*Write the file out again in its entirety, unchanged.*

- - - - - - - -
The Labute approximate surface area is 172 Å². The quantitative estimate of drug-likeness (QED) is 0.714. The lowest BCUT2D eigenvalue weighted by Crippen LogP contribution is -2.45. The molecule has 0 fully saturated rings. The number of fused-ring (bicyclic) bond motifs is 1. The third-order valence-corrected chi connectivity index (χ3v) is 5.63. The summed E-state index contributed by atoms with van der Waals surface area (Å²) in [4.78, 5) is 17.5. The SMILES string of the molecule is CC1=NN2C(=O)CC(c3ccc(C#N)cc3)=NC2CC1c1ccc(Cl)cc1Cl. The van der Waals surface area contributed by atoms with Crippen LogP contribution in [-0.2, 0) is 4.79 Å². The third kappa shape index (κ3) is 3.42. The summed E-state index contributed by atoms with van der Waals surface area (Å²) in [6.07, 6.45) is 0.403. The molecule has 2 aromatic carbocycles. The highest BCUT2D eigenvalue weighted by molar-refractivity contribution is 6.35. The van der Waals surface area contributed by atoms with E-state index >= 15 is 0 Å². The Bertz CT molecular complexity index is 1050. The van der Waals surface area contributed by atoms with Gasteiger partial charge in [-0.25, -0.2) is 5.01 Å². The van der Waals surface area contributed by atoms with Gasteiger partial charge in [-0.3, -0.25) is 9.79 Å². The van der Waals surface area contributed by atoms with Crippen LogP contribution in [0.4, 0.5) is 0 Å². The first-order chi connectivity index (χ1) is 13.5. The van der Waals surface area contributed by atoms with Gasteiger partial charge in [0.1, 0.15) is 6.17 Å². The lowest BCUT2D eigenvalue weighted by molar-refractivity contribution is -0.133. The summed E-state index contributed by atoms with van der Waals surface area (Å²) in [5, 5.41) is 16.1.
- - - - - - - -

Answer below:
The Labute approximate surface area is 172 Å². The quantitative estimate of drug-likeness (QED) is 0.714. The lowest BCUT2D eigenvalue weighted by Crippen LogP contribution is -2.45. The molecule has 0 fully saturated rings. The number of fused-ring (bicyclic) bond motifs is 1. The third-order valence-corrected chi connectivity index (χ3v) is 5.63. The summed E-state index contributed by atoms with van der Waals surface area (Å²) in [4.78, 5) is 17.5. The SMILES string of the molecule is CC1=NN2C(=O)CC(c3ccc(C#N)cc3)=NC2CC1c1ccc(Cl)cc1Cl. The van der Waals surface area contributed by atoms with Crippen LogP contribution in [-0.2, 0) is 4.79 Å². The third kappa shape index (κ3) is 3.42. The summed E-state index contributed by atoms with van der Waals surface area (Å²) in [6.07, 6.45) is 0.403. The molecule has 2 aromatic carbocycles. The highest BCUT2D eigenvalue weighted by molar-refractivity contribution is 6.35. The van der Waals surface area contributed by atoms with E-state index >= 15 is 0 Å². The Bertz CT molecular complexity index is 1050. The van der Waals surface area contributed by atoms with Gasteiger partial charge in [-0.25, -0.2) is 5.01 Å². The van der Waals surface area contributed by atoms with Gasteiger partial charge in [-0.3, -0.25) is 9.79 Å². The van der Waals surface area contributed by atoms with Crippen LogP contribution in [0.4, 0.5) is 0 Å². The first-order chi connectivity index (χ1) is 13.5. The van der Waals surface area contributed by atoms with Gasteiger partial charge in [0.1, 0.15) is 6.17 Å². The lowest BCUT2D eigenvalue weighted by molar-refractivity contribution is -0.133. The summed E-state index contributed by atoms with van der Waals surface area (Å²) in [5, 5.41) is 16.1.